As a side-note, this seems to be more strongly supported by Libertarian party than the Republicans. There have been many calls for the GOP to institute federal laws on such topics as abortion, marriage, etc.

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    4. Yes, this definitely is a great debate... and in all honestly, we don't seem far apart on it :-)

      You said: "In the end, I think I still believe that the original view I expressed is closest to the ideals I have for this country and how the system should work. People of a given state are allowed to vote on and pass any legislation they wish, so long as it does not violate federal law and it is passed by the decision of the majority. Likewise, if the majority of the states seem to agree in a given piece of legislation being enacted on a federal level for the better of the nation, then it should be within the power of the federal government to do so (though, very much a case-by-case basis). "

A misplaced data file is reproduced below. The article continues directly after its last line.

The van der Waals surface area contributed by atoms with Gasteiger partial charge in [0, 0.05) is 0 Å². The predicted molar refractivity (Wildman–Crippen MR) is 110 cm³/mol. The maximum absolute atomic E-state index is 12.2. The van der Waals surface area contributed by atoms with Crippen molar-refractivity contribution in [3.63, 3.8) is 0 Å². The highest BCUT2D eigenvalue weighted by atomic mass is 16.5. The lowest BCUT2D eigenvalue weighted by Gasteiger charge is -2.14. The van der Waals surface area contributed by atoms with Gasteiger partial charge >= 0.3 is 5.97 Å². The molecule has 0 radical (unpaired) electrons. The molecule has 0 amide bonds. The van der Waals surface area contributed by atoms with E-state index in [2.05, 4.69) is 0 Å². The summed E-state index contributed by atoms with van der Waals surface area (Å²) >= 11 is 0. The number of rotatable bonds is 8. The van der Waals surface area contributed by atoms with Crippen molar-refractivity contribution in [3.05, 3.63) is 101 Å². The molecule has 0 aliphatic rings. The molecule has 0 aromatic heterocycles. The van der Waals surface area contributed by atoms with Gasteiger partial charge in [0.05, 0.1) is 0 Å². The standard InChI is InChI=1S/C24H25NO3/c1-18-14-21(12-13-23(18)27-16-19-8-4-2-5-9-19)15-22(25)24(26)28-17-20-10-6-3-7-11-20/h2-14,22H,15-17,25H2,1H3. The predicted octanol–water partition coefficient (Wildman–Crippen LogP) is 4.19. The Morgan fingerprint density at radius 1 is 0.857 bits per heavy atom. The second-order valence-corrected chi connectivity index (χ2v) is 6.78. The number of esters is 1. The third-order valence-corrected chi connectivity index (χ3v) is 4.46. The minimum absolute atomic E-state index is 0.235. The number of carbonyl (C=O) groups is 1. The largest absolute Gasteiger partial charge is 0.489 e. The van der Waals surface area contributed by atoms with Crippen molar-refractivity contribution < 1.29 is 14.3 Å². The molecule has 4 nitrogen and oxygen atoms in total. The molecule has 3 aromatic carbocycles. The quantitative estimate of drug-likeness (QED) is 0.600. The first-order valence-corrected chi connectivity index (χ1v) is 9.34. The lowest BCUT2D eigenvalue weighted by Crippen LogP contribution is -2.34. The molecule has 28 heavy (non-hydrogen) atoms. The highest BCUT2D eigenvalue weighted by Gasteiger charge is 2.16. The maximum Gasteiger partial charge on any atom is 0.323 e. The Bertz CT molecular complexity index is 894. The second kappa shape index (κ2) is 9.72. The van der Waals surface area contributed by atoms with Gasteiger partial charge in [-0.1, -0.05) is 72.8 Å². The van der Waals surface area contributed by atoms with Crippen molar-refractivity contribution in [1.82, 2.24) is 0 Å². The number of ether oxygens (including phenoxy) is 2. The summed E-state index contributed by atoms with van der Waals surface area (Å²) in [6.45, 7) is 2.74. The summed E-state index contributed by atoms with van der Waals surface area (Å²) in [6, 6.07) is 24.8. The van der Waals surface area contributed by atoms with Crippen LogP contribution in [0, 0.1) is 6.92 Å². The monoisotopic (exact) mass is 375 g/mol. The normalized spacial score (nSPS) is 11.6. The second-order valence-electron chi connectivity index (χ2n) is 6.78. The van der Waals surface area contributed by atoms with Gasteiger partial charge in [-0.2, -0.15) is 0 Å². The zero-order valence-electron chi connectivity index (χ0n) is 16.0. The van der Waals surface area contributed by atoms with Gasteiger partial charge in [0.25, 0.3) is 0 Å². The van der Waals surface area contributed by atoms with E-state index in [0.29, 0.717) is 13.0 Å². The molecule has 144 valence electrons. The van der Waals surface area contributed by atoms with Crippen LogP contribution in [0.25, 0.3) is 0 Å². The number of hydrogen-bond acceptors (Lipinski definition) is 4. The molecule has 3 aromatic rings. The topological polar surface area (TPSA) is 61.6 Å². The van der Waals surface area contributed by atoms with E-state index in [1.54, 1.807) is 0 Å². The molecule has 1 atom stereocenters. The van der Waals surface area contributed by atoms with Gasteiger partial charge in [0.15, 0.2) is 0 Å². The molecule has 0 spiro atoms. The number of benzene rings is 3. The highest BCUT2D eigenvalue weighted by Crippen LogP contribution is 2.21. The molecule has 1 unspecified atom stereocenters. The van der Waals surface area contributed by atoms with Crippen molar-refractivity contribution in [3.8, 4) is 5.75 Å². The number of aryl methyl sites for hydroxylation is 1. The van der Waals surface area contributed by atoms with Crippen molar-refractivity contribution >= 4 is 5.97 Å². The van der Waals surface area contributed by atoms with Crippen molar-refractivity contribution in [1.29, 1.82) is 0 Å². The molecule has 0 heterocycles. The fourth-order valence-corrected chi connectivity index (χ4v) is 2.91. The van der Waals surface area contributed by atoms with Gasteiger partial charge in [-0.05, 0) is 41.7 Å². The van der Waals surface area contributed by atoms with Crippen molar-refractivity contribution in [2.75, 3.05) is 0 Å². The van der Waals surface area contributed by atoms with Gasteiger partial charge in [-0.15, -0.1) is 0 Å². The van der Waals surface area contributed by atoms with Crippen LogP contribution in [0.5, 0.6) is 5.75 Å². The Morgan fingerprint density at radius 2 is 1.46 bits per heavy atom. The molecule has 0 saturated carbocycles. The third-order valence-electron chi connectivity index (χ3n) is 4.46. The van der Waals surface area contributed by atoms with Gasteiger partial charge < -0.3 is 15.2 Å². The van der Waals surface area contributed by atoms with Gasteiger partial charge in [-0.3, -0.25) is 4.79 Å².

And that kind of summarizes what I believe. Though I do ask, if gay marriage (trust me, this piece really has nothing to do with gay marriage, and I actually have no problems with it - it's just a very relevant topic), if the federal government never protects it, is that okay?

      And while yes, I'm against abortion (okay with,.. I don't use the word "pro" gay marriage), the Constitution says absolutely nothing about it. I wouldn't want any party, left or right, regulating it via the supreme law of the land.